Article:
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Post Options Post Options   Thanks (0) Thanks(0)   Quote Carcharodon Quote  Post ReplyReply Direct Link To This Post Posted: 08 Jan 2010 at 00:52
Unfortunately up here in Northern Europe they were not always so good in using the new crops or make good dishes from them. At least not in the beginning.

When concerning potatoes it is said that some people even tried to eat their fruits instead of the tubers. And sometimes potatoes were also grinded and mixed with flour, to make the flour last longer when baking bread. Also there were problems in the beginning in finding suitable land to grow it on. And some did not like the taste of the potatoes.
So it actually took a while before it became popular.


Edited by Carcharodon - 08 Jan 2010 at 00:54
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Post Options Post Options   Thanks (0) Thanks(0)   Quote Omar al Hashim Quote  Post ReplyReply Direct Link To This Post Posted: 08 Jan 2010 at 04:05
Originally posted by drgonzaga drgonzaga wrote:

Hell, Carch even bloviated about how it was Chinese restaurants that taught Europeans how to prepare rice!

It was Chinese migrants who taught white Australians how prepare rice. That statement is exactly true for the segment of North European population that migrated to Australia at the very least. When my mum was a kid no-one ate rice except when having a chinese meal, and when my mum as a teenager sent the recipe for fried rice to a Norweigan pen friend, her friend said "what a strange dish doesn't it have any potatoes in it? I don't know where I can get the ingrediants".
So I'm prepared to believe Carch on this one.
Quote If we are going to speak of early cultivators of anything, we have to acknowledge that each made do with the grains that were available and that each practiced the identical haphazard selective processes. It has nothing to do with Chinese "genius" or Amerinds defining the techniques of geneticists.

We're not talking of early cultivators anymore, but it has everything to do with the fact that Chinese eat rice and North Europeans didn't.
Quote Just the use of the term "westerners" is silly. The spice trade had been of long standing in the Ancient World and rice was cultivated in the Iberian peninsula for centuries before any caravel set off into the Atlantic!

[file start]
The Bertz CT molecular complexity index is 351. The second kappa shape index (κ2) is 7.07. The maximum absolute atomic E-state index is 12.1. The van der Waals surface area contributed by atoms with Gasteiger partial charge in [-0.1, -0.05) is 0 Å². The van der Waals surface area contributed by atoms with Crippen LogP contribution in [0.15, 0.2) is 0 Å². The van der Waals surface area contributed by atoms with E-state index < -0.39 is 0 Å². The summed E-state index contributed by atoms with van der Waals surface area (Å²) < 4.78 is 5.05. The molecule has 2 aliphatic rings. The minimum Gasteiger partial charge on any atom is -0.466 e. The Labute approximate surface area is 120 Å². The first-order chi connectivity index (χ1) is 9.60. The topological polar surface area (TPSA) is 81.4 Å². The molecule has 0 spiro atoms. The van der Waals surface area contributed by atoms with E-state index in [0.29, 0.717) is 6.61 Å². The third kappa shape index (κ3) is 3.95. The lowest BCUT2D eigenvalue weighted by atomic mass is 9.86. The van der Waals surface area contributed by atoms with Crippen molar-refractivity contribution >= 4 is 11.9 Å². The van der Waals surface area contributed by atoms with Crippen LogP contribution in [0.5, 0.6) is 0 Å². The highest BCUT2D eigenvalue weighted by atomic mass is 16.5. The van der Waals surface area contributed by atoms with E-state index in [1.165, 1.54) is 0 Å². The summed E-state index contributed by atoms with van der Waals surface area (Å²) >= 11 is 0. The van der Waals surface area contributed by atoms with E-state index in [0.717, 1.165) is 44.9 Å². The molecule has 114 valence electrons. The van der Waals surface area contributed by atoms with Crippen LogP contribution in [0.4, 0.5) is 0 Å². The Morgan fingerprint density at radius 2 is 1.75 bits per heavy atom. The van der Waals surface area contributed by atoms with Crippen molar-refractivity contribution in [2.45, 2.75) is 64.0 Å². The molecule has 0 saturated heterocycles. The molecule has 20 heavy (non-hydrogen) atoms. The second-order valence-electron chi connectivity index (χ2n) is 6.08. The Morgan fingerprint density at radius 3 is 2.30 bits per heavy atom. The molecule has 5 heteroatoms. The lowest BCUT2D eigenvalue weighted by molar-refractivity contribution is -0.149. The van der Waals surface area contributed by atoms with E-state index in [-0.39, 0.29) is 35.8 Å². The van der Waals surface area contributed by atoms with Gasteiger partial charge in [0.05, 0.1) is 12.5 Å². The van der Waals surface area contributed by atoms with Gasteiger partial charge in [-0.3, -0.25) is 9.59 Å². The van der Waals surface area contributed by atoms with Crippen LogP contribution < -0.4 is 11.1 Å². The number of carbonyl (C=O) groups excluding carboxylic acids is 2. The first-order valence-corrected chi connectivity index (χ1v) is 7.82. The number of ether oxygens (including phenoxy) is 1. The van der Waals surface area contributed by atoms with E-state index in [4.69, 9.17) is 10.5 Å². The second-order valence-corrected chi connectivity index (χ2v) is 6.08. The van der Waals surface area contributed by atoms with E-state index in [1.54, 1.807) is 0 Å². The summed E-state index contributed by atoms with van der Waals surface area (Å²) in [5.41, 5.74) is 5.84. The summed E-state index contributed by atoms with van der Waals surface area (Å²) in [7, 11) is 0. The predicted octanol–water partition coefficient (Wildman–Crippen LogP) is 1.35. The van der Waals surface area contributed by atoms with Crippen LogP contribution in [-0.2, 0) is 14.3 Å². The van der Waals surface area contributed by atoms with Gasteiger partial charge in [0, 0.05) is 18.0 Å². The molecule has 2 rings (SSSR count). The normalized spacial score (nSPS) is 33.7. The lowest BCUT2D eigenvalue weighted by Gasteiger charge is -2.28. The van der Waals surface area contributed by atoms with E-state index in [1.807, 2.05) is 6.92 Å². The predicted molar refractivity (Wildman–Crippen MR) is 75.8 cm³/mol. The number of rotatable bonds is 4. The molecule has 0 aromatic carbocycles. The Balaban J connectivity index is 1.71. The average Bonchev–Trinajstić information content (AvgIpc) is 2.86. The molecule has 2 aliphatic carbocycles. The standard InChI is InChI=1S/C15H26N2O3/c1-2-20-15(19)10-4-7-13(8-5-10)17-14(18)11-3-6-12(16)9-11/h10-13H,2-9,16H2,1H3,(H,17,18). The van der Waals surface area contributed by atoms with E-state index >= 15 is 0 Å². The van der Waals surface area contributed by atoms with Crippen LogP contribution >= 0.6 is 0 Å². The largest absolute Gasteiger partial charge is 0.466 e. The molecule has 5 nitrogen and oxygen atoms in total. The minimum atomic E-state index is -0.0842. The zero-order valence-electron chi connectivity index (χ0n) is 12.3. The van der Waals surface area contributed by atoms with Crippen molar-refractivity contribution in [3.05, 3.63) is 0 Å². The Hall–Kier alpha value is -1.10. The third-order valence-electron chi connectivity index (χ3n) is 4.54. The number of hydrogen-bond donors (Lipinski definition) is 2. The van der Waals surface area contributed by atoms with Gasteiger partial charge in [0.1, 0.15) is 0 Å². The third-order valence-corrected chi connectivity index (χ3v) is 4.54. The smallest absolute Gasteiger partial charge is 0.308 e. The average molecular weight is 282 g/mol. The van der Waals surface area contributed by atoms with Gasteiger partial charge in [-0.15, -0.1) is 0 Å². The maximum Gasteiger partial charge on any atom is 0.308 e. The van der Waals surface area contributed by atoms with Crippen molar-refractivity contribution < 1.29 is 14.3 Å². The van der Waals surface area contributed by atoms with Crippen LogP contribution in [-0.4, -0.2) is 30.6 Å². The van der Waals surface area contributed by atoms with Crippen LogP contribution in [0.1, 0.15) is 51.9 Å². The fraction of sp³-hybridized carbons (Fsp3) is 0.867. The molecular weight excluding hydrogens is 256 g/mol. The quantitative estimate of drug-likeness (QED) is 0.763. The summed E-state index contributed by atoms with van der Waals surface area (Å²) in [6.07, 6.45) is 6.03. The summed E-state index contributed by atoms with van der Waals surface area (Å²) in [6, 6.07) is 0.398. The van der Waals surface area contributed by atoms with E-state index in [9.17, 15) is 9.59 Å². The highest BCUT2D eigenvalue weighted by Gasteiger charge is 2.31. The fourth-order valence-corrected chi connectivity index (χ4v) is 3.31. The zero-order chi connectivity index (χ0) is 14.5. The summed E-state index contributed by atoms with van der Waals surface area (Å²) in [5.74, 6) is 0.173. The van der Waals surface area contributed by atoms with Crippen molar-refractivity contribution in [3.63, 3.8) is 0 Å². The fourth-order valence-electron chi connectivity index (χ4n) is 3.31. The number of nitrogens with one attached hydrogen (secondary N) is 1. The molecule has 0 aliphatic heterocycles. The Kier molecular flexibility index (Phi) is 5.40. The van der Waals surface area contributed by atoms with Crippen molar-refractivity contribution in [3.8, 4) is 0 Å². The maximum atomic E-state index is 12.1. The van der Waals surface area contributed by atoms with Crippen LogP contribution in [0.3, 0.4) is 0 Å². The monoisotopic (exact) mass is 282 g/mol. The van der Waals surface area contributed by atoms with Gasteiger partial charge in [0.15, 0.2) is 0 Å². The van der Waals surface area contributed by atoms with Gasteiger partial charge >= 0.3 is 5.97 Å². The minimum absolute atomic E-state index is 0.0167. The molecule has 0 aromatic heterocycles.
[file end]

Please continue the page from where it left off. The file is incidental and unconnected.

True. Southern and Northern European cooking is totally different. But the wogs didn't teach the anglos to cook rice.
Quote And as I said long, long ago, the dispersion of comestibles has a history as old as Man himself and "cooking" belongs to the Paleolithic not to some ethnic composte!

Are you trying to deny that different cultures cook in different ways? Sure the basic techniques are ancient but Pakistanis still don't know how to cook cake!
Quote "Immigrants" slaving away in our "kitchens" so that we may eat correctly! ROTFLAMAO...I suppose, Carch, you believe the stuff served at Taco Bell is authentic cuisine because it's served by an undocumented alien!?!

Its pretty clear you don't have much idea about what multiculturalism does to the food supply. I divide Australia up into two sections, 'Kebab country' and 'Pie country'. In Kebab country the cheapest simplist food you can find is a Kebab. In pie country, its a pie. When travelling in pie country you're lucky if there is a MacDonalds, and there's almost a 0% chance of anything as ethnic as a Taco Bell. The difference is that kebab country is the region that has recieved immigrants in the last 50 years, and those immigrants have permanently altered the diets of the people around them.
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Post Options Post Options   Thanks (0) Thanks(0)   Quote gcle2003 Quote  Post ReplyReply Direct Link To This Post Posted: 08 Jan 2010 at 11:34
Originally posted by Carcharodon Carcharodon wrote:

 
Still without other continents, and cultures, western food would be much less varied and more dull.
Any country's or continent's cooking would be less varied and duller without input from other cultures. That's a trivial truism.
 
Think how absolutely dull Mexican cooking would be if you had to eat it every day. Or Japanese. Or Arab. Or Kashniri or Cantonese.
 
In fact 'European' cooking is more varied than any single country's (even Indian or Chinese) because it covers so many cultures from the Swedish to the Spanish to the Greek. So of course does 'Asian cooking'.
 
But the most varied and least dull single-culture cuisine remains the French.
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Post Options Post Options   Thanks (0) Thanks(0)   Quote gcle2003 Quote  Post ReplyReply Direct Link To This Post Posted: 08 Jan 2010 at 11:42
Originally posted by Omar al Hashim Omar al Hashim wrote:

Originally posted by drgonzaga drgonzaga wrote:

Hell, Carch even bloviated about how it was Chinese restaurants that taught Europeans how to prepare rice!

It was Chinese migrants who taught white Australians how prepare rice. That statement is exactly true for the segment of North European population that migrated to Australia at the very least. When my mum was a kid no-one ate rice except when having a chinese meal, and when my mum as a teenager sent the recipe for fried rice to a Norweigan pen friend, her friend said "what a strange dish doesn't it have any potatoes in it? I don't know where I can get the ingrediants".
So I'm prepared to believe Carch on this one.
Except he said 'Europeans'. Lots of Europeans cooked rice as a staple.